Nigeria is cursed with cowards

by Onyeka Nwelue

Hello. I am from Nigeria, a nation of cowards.

The country where we let things go – we don’t like making troubles, but they keep coming to us. It is a country where we stage protests to make them look fashionable. It is a country where we script our future calmly; clearly underlining what tomorrow will look like.

We think of death here, but we don’t think we will die. And we believe there is Heaven and we all like it. But we don’t believe in Hell. We only say it exists. We say this, because we are scared of being burned, even though we do things that should send us to that same place. The bottom-line is: we never want to go there and nobody is ready to.

This is the sad story of a Nigerian.

For many months now I’ve been battling with myself. I have been listening to a lot of people and I feel very caged, because I gently swallowed up everything I’ve been told. You need to do this, because you are in Nigeria, so that things will not go wrong with you. But trust me; the more voiceless I become, the more things go wry and I begin to think that life on that edge I used to stand is better. We are a pretentious people, who are scared of the future, even though we keep talking about it. My people are scared of what you say today will do to you tomorrow. They are scared of being confronted tomorrow by what they’ve said in the past. For once, at the moment, it doesn’t make any sense at all to me. I’ve been told by so many people to calm down, to respect people’s opinions, to stop causing nuisance and flow with the tide, but I find myself dying in silence, listening to the heartbeat of others and walking in the shadows of others. I am living a fake life! I am. I am no more who I used to be. My life is no more transparent and I’ve lost my voice.

It could be cantankerous, yes! I have watched people stage protests that didn’t change anything. It was well organized. These protests had celebrities at the front. These protests were not well organized to achieve a certain purpose. They were organized to elevate some certain groups. They succeeded. I was forced to believe there was a change. There is no change. There was only a script carefully handled by people who have political ambitions. They had their interests at heart. They were working to save themselves. They were constructing their landscapes themselves and using ‘CHANGE’ as an excuse. I despise myself for believing them. I lost my voice. I didn’t speak out, because I trusted them. Now that there is no change in Nigeria, I don’t trust them.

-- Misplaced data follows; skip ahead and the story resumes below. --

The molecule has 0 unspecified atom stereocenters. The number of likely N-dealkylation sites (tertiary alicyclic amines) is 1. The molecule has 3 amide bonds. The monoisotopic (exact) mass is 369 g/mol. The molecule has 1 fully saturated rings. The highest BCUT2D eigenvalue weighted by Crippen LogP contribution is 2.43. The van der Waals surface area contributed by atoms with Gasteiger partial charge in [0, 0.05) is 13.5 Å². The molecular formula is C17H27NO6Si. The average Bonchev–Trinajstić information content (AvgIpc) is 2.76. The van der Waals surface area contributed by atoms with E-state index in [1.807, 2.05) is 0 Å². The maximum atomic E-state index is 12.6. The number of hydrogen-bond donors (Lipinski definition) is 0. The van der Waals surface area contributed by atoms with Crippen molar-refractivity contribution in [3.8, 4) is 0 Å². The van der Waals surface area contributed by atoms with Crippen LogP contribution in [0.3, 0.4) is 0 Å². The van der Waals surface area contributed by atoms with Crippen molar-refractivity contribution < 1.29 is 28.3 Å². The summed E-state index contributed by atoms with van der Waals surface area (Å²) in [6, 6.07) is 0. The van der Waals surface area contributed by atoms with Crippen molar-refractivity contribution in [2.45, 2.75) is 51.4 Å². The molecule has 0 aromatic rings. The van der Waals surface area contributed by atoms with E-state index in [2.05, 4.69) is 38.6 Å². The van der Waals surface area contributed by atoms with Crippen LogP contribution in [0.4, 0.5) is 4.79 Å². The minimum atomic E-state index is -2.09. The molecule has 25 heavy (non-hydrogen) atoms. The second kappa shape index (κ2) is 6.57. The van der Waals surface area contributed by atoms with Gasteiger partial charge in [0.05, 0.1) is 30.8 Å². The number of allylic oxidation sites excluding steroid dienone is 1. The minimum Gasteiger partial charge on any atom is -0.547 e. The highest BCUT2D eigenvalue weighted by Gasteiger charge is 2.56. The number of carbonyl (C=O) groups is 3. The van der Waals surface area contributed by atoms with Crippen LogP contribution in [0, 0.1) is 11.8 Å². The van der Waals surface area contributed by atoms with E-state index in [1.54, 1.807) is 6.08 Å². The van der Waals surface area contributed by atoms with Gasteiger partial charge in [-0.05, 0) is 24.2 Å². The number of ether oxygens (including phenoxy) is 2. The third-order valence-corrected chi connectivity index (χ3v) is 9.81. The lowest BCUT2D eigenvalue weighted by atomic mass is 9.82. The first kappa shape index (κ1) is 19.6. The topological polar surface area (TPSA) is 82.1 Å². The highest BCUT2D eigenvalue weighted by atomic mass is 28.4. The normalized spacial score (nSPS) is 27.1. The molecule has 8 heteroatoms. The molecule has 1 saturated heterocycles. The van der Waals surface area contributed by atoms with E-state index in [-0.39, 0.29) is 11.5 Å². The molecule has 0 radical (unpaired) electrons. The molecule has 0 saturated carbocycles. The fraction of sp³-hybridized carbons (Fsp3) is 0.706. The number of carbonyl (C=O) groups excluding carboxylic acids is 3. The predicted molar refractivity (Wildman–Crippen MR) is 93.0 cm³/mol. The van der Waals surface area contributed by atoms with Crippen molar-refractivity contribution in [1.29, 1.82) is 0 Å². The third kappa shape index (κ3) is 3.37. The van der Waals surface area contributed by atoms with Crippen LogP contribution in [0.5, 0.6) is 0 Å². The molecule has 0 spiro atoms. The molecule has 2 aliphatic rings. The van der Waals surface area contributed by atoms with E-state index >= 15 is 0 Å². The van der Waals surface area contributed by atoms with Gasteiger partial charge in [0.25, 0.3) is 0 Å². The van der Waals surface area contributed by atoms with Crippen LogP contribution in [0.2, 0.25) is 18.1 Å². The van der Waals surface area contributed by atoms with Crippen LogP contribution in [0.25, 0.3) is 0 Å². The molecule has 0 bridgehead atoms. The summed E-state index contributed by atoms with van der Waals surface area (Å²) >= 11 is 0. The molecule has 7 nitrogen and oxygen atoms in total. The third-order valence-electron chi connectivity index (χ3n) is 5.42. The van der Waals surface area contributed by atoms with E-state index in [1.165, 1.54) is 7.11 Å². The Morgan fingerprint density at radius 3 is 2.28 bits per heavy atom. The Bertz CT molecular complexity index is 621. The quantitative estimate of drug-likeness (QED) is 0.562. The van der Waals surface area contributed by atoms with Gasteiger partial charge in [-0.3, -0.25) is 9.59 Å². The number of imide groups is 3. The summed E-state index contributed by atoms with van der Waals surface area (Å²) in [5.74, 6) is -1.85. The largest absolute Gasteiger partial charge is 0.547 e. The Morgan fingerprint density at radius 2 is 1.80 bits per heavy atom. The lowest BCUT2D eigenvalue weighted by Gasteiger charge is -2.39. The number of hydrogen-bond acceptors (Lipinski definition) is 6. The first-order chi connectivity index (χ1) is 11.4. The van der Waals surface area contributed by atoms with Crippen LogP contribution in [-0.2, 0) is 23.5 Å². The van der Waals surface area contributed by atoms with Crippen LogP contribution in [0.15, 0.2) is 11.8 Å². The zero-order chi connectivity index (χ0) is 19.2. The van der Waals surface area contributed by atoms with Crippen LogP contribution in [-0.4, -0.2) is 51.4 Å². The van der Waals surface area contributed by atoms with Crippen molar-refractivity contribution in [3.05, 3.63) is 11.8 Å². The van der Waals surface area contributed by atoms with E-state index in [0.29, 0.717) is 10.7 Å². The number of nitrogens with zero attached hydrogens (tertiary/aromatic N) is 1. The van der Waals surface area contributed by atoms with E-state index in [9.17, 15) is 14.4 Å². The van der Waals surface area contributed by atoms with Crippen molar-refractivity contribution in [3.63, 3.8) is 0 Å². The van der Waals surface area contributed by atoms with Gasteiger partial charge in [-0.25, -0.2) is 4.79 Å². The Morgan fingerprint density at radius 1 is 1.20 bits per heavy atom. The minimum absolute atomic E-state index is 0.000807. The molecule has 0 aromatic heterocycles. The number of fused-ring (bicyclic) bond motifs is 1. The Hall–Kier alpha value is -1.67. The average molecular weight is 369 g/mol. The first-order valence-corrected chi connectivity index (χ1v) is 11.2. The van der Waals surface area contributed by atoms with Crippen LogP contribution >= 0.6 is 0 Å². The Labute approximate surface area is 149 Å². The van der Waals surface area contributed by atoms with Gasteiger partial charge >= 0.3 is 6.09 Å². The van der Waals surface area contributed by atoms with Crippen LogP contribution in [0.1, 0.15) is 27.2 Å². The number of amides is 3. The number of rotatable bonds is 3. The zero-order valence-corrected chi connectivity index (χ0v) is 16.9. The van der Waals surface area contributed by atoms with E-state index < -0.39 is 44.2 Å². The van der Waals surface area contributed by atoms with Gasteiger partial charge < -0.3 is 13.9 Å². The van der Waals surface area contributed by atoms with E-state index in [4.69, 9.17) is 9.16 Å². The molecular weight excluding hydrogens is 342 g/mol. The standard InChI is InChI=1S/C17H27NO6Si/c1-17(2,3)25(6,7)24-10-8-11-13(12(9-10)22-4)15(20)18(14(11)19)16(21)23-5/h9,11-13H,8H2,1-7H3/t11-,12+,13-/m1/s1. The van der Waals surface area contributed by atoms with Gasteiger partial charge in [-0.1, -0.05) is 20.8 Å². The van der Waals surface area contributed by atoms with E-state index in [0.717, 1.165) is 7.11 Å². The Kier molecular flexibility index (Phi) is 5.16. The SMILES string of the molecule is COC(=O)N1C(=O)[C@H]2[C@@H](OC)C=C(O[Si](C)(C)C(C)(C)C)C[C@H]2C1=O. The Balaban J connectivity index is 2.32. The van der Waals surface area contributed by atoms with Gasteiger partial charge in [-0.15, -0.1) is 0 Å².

Nigeria has no stable electricity. But there was a certain protest that was supposed to make the Presidency change its ways. Nothing has happened. What else should I believe will change in Nigeria when a certain protest that could have changed the fate of this country didn’t do anything and they still want me to believe there was change? Nothing. Nothing at all. Not even the educational sector! Not the water! Just now I realized that I lost my voice.

I am a Nigerian who gets robbed and the police meets my robber, smiles at him and comes back to me to say, ‘Don’t worry. Forget him. Just leave him.’ I am a Nigerian who is owned by an organization and when I openly demand for my money, I am told to not make it public, that I wasn’t the only one being owed. I am a Nigerian who thinks churches and mosques should be taxed, but I will be told to not ask for that, because these are houses of God.

Of course, Nigerians love and respect God so much, even as their God walked out on them long time ago and has let poverty and corruption brew in their midst. Someone steals your creative idea, which the public already knows, and you are asked to forget it, that certain ideas are distributed at same time. That if you spend time making trouble about that theft, it will be worthless. You give up, because you have the support of no one.

I have come to a conclusion to trust my instincts, to say it the way I want and feel at home with myself. By tomorrow, I shall be judged by keeping quiet. I shall be judged by letting weaklings rule me. I shall be asked why I didn’t speak up. Truth is that, I was silenced by people I trust to keep certain things to myself, but the power of change lies in the tongue – just like the change makers of India will never stage protests to achieve popularity, I have decided to face the world the way I see it and also sit at the same table with the consequences.

We all have one Life to live!

Onyeka Nwelue is editor of FilmAfrique.com

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